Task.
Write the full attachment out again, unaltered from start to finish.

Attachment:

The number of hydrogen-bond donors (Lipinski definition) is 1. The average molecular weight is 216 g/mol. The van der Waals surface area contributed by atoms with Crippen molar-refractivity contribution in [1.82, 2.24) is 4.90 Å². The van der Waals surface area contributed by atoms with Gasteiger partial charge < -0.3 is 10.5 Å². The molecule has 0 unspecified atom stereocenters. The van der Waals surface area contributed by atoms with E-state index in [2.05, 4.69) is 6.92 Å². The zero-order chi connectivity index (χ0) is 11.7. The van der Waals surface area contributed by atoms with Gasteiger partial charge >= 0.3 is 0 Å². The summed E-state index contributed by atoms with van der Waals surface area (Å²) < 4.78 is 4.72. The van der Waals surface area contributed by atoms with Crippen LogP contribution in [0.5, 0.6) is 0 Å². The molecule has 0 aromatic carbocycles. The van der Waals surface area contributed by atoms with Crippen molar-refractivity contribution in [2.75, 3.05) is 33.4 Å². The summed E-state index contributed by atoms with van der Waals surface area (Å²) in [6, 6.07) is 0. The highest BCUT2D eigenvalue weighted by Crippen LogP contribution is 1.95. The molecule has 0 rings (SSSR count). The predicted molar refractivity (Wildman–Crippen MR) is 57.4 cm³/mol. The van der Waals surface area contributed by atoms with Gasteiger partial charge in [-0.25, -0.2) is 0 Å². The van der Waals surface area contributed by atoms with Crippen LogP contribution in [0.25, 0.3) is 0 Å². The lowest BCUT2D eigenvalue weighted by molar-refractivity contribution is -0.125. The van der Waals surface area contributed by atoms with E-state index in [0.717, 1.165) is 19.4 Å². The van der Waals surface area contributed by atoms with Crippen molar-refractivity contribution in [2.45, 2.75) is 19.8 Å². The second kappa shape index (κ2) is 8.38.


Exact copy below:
The number of hydrogen-bond donors (Lipinski definition) is 1. The average molecular weight is 216 g/mol. The van der Waals surface area contributed by atoms with Crippen molar-refractivity contribution in [1.82, 2.24) is 4.90 Å². The van der Waals surface area contributed by atoms with Gasteiger partial charge < -0.3 is 10.5 Å². The molecule has 0 unspecified atom stereocenters. The van der Waals surface area contributed by atoms with E-state index in [2.05, 4.69) is 6.92 Å². The zero-order chi connectivity index (χ0) is 11.7. The van der Waals surface area contributed by atoms with Gasteiger partial charge >= 0.3 is 0 Å². The summed E-state index contributed by atoms with van der Waals surface area (Å²) < 4.78 is 4.72. The van der Waals surface area contributed by atoms with Crippen LogP contribution in [0.5, 0.6) is 0 Å². The molecule has 0 aromatic carbocycles. The van der Waals surface area contributed by atoms with Crippen molar-refractivity contribution in [2.75, 3.05) is 33.4 Å². The summed E-state index contributed by atoms with van der Waals surface area (Å²) in [6, 6.07) is 0. The highest BCUT2D eigenvalue weighted by Crippen LogP contribution is 1.95. The molecule has 0 rings (SSSR count). The predicted molar refractivity (Wildman–Crippen MR) is 57.4 cm³/mol. The van der Waals surface area contributed by atoms with Gasteiger partial charge in [-0.25, -0.2) is 0 Å². The van der Waals surface area contributed by atoms with Crippen LogP contribution in [0.25, 0.3) is 0 Å². The lowest BCUT2D eigenvalue weighted by molar-refractivity contribution is -0.125. The van der Waals surface area contributed by atoms with E-state index in [0.717, 1.165) is 19.4 Å². The van der Waals surface area contributed by atoms with Crippen molar-refractivity contribution in [2.45, 2.75) is 19.8 Å². The second kappa shape index (κ2) is 8.38.